Voluntary Sector Review
An international journal of third sector research, policy and practice

Trigger events and change agents: how non-profit boards improve their governance

View author details View Less
  • 1 Indiana University-Bloomington, , USA
  • | 2 Nonprofit Board Governance Consultant, , USA
Restricted access
Get eTOC alerts
Rights and permissions Cite this article

Despite active research on the performance of boards of directors, very little scholarship exists on how they intentionally recognise and act on the need for governance change. This gap has resulted in weak conceptual guidance for researchers and practitioners alike who are interested in change management. This article employs a multiple case study phenomenological analysis of member-serving organisations based in the United States that achieved substantive change at the board level, sometimes reshaping their boards and cultures in profound ways. Focused on the catalysts, agents and processes of governance change, the findings generally support the prevailing contingency theory perspective by describing patterns of change, stakeholder behaviour and goals that varied considerably from case to case. A change management lens is weakly supported in finding limited patterns in how leaders made change happen. A discussion follows of other potential conceptual lenses that may help explain successful strategic change management in non-profit boards.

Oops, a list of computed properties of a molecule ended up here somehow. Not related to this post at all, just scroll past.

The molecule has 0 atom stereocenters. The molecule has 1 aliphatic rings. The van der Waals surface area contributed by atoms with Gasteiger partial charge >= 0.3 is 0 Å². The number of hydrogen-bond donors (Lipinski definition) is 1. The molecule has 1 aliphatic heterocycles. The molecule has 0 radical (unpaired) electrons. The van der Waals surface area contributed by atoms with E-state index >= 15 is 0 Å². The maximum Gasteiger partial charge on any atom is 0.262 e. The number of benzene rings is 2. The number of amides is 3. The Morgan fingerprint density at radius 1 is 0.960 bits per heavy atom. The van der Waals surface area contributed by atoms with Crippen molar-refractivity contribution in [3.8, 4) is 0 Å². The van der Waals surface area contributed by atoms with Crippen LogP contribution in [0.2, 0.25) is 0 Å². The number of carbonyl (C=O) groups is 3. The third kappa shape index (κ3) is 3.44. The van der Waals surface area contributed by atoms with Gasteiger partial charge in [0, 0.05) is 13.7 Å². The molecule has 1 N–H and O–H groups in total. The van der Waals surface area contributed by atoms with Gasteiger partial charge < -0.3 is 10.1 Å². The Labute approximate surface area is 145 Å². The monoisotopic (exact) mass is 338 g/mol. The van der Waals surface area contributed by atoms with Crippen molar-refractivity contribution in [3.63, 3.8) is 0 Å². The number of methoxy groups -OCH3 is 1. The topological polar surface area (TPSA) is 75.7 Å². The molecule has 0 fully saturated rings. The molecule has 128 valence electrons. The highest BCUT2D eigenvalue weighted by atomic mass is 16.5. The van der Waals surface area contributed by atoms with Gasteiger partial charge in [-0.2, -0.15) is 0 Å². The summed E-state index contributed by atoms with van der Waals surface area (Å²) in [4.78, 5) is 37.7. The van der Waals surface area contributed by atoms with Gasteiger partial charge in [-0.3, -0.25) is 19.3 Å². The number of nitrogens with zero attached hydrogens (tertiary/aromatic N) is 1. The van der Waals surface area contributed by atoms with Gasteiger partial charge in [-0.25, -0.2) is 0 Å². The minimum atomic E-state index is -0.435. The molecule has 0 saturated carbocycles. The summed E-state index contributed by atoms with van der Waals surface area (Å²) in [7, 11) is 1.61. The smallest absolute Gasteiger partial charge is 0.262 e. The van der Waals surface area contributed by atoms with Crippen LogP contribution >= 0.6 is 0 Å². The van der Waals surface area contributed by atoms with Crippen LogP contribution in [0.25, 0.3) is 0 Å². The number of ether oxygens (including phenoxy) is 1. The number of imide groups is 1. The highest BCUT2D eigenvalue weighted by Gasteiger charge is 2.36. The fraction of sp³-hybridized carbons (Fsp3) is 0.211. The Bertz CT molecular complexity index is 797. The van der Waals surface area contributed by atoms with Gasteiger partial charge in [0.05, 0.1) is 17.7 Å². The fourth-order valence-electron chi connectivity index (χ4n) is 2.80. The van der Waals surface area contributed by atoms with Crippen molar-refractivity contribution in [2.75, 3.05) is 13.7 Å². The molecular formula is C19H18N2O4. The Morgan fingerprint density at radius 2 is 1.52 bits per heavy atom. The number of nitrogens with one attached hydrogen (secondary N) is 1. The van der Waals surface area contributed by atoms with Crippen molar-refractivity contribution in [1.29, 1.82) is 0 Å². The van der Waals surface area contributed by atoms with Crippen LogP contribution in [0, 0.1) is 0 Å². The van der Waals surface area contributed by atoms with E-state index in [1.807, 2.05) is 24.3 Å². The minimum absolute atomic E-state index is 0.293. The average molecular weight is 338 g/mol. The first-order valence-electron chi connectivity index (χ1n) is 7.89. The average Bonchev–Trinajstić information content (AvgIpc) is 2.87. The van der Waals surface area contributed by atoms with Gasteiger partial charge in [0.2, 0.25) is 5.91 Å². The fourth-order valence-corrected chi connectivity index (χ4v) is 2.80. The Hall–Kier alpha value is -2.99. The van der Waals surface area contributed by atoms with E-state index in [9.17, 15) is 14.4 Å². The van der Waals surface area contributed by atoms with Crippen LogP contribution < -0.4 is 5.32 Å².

• Argyris, C. (1990) Overcoming Organizational Defenses, Boston, MA: Allyn & Bacon.

  • Balogun, J. and Hailey, V.H. (2008) Exploring Strategic Change, London: Pearson Education.

  • Beatty, R.W. and Ulrich, D.O. (1993) Re-energizing the mature organization, in T.D. Jick (ed) Managing Change: Cases and Concepts, Boston, MA: Irwin/McGraw-Hill.

    • Search Google Scholar
    • Export Citation
  • Bovey, W.H. and Hede, A. (2001) Resistance to organizational change: the role of cognitive and affective processes, Leadership & Organization Development Journal, 22(8): 37282.